In a world where most women are socialised into inferior roles, routinely subjugated, oppressed and degraded with often little informed choice in becoming pregnant it is my view that one domain over which they can and should have complete control is their body. This does not mean that consideration of the male view should be discounted but ultimately the decision lies with the woman.

Final thought: it is relative affluence and not religious or moral standpoints that have the biggest influence on the birth-rate and choice.

Jeremy Millar

Always a "juicy" topic and one for which there is no "answer". I hope that your assignment will be centered around the many dilemmas presented by the complexity of needing two people to make a baby, but only one to carry them.

The other huge dilemma comes after birth, when it takes one, two, or none of the people involved in "making" the baby to care for them as a born child.

The discussion should be enough for a great paper.

Lorraine Fox

I am curious as to how this relates to Youth Care but in any event yes I feel men should have a say why shouldn't they? It is their child as well.. I tend to agree with the comment the gentlemen said about practising safe sex if you don't want to be put in the position then just don't engage in unprotected sex!

I am still trying to wrap my head around this topic... and figure out how exactly I feel about it.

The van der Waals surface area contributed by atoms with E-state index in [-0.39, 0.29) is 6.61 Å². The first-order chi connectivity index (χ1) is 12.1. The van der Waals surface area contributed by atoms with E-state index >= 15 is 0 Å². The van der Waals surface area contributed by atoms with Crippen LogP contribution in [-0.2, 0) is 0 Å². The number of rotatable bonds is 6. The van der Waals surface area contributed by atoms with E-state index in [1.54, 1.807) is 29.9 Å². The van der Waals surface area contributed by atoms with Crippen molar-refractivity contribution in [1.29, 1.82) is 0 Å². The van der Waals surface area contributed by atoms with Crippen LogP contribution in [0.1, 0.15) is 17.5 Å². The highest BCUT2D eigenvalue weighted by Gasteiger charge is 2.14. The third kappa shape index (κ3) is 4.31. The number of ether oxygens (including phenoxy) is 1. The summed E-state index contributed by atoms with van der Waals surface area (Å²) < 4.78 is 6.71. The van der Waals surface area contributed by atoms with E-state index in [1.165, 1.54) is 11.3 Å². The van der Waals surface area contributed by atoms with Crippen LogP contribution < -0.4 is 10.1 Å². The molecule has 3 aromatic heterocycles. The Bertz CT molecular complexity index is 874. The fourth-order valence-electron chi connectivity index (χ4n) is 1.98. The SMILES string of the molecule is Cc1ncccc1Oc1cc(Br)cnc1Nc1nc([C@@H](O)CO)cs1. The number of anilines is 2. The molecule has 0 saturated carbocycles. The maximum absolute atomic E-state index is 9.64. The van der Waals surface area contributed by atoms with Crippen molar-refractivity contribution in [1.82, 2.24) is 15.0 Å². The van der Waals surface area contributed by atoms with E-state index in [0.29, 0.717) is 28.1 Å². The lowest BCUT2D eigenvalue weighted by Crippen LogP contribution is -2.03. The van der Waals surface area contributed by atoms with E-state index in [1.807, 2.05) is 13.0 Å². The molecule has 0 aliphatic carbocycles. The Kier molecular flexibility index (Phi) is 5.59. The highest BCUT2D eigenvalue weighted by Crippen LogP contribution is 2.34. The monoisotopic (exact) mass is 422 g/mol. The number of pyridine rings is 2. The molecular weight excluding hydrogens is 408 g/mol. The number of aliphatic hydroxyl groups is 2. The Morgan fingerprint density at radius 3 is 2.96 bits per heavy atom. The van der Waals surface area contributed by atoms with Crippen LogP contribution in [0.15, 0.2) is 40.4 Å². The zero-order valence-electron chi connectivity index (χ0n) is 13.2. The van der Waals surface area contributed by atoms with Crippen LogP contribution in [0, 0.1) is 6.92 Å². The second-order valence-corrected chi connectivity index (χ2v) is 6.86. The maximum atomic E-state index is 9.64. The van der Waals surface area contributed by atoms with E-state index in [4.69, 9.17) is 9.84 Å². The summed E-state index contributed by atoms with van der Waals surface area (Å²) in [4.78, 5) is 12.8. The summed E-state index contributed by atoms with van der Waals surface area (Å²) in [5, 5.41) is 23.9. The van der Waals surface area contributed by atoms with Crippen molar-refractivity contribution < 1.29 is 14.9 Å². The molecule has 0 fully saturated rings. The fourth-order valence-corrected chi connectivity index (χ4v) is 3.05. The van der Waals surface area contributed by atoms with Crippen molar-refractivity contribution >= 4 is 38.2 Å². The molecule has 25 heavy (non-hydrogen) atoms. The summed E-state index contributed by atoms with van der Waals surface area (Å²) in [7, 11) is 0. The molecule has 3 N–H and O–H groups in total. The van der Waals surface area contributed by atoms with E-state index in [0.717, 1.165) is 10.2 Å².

However I wanted to respond to Alfonso who stated " I don't understand how the question relates to Child and Youth Care work". Child and Youth Care is an amazing field in that we never know what sort of issues and topics we'll have to face day to day. And because of this it is important for us to know where we stand on a myriad of different topics. If you're working in a high school, maybe a young girl will come to you when she discovers she's pregnant... you then need to consider all of the various issues this girl will now face. You may also need to consider whether or not the father should be informed. You need to decide if you think this is your place or not. Maybe if you're working with families in crisis and there are issues surrounding the mother not telling the father about abortions... or the mother being pregnant and wanting an abortion but the father disagrees.... My point is we NEVER know what sort of issues will arise in our work, and so it is important for us to understand both sides of an issue, and figure out for ourselves which side we favor, so that it won't necessarily cloud our judgment if it comes up with clients.

What better way to get all aspects of an issue than with a world of Child and Youth Care workers...